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Study finds more US stay-at-home moms

More mothers in the United States are staying home, but the increase is linked more to unemployment and demographic changes than to choice, a study published Tuesday suggested. In 2012, nearly one in three mothers, or 29 percent, did not work outside the home, up from 23 percent in 1999, said the study from the Washington-based Pew Research Center. Most of the homemakers, 85 percent, indicated they stayed at home to look after their children. However, six percent said they did so because they could not find employment -- up from one percent in 2000.

More U.S. moms are staying at home with kids: study

WASHINGTON (Reuters) - More American mothers are staying at home with their children, a shift that reflects rising immigration and the fact many women are unable to find jobs after a sluggish period for the U.S. economy, a Pew analysis released on Tuesday showed. Twenty-nine percent of U.S. mothers, or about 10.4 million women, stayed at home in 2012. That is up from a low of 23 percent in 1999, and marks a turnaround from three decades of decline.

More U.S. moms are staying at home with kids: study

WASHINGTON (Reuters) - More American mothers are staying at home with their children, a trend driven in part by rising immigration and women unable to find jobs, a Pew analysis released on Tuesday showed. Twenty-nine percent of U.S. mothers, or about 10.4 million women, stayed at home in 2012, up from a low of 23 percent in 1999 in a reversal of three decades of decline.

Mothers' monitoring of media tied to kids' weight

By Andrew M. Seaman NEW YORK (Reuters Health) - Children whose mothers pay close attention to how much time they spend watching TV and playing video games tend to weigh less, according to a new study. Researchers found that mothers who were more active in their media supervision had children who were thinner at age seven and who gained less weight over the next few years.

Moms becoming one of the most plugged-in consumer cohorts in Canada: report

TORONTO - Forget the outdated stereotype of the tech-illiterate soccer mom. Twenty-first-century moms are increasingly becoming one of the most digitally savvy cohorts in Canada, according to a recently released report backed by data from measurement firm comScore and online surveys. The 2013 Canada Social Mom report, published by the parenting website BabyCenter, calls today's plugged-in moms "the most social consumers you'll meet."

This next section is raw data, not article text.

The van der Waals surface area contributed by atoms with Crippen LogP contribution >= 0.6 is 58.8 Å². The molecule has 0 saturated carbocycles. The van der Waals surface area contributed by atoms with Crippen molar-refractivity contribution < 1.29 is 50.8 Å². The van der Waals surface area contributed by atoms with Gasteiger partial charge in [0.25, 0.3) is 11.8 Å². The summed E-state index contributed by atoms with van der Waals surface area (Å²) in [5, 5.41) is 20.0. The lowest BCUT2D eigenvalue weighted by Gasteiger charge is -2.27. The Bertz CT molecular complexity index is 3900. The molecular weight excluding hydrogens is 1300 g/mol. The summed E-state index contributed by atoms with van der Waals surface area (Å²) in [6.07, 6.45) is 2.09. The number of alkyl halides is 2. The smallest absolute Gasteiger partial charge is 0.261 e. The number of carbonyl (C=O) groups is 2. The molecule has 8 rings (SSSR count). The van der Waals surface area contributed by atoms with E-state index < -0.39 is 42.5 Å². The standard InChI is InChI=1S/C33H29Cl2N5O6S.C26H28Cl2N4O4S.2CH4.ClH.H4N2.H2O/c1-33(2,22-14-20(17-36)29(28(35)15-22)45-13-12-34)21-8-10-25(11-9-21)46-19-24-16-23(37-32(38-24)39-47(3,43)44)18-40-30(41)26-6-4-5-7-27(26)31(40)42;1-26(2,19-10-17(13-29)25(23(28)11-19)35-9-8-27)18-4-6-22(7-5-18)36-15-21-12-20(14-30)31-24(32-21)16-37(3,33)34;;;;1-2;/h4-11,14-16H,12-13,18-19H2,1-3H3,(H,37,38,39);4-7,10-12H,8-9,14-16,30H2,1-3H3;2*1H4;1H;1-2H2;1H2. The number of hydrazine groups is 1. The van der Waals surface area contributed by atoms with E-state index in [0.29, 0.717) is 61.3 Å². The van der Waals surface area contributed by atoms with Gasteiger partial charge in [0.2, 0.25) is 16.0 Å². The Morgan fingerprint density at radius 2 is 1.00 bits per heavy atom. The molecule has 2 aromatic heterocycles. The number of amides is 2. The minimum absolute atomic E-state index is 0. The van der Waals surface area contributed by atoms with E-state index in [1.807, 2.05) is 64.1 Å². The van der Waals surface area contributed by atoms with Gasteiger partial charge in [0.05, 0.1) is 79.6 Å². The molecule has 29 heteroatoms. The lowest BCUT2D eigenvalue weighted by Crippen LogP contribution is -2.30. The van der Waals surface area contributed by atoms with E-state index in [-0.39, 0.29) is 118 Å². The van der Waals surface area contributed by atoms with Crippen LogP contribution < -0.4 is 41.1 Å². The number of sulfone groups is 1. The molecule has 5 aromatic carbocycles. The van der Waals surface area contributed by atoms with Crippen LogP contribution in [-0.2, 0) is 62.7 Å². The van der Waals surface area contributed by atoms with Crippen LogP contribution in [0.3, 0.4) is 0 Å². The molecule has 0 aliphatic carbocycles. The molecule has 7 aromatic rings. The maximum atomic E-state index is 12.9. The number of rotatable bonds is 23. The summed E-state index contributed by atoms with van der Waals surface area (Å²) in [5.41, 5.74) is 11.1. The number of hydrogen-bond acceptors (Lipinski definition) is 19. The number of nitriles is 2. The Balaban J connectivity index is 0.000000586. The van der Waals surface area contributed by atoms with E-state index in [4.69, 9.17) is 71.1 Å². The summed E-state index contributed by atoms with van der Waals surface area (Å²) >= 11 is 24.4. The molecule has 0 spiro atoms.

Dad's housework has less dollar value than mom's: U.S. Father's Day Index

NEW YORK (Reuters) - The value of work a father typically does around the house has increased in the last year, but a mother's work is still worth far more, according to a new job survey that puts dollar figures on parental responsibilities. Ahead of Father's Day on June 16, insurance news website Insure.com on Monday released its annual "Father's Day Index."

Column: Matriarchy, patriarchy and the Masters of the Universe

By Chrystia Freeland NEW YORK (Reuters) - The past week has underscored one more way in which the lives of the super-rich are diverging from the lives of everyone else: The middle class is becoming a matriarchy, while the plutocracy remains firmly patriarchal.

Mothers are breadwinners for growing share of U.S. families

(Reuters) - Mothers are the primary or sole source of income for a growing number of U.S. families in a dramatic shift in American homes and the workplace since the 1960s, the Pew Research Center said in a study released on Wednesday. Based on data from the U.S. Census Bureau, the study said a record 40 percent of all U.S. households with children relied on mothers as their main or only source of income. That marked a sharp increase from 11 percent of families in 1960.
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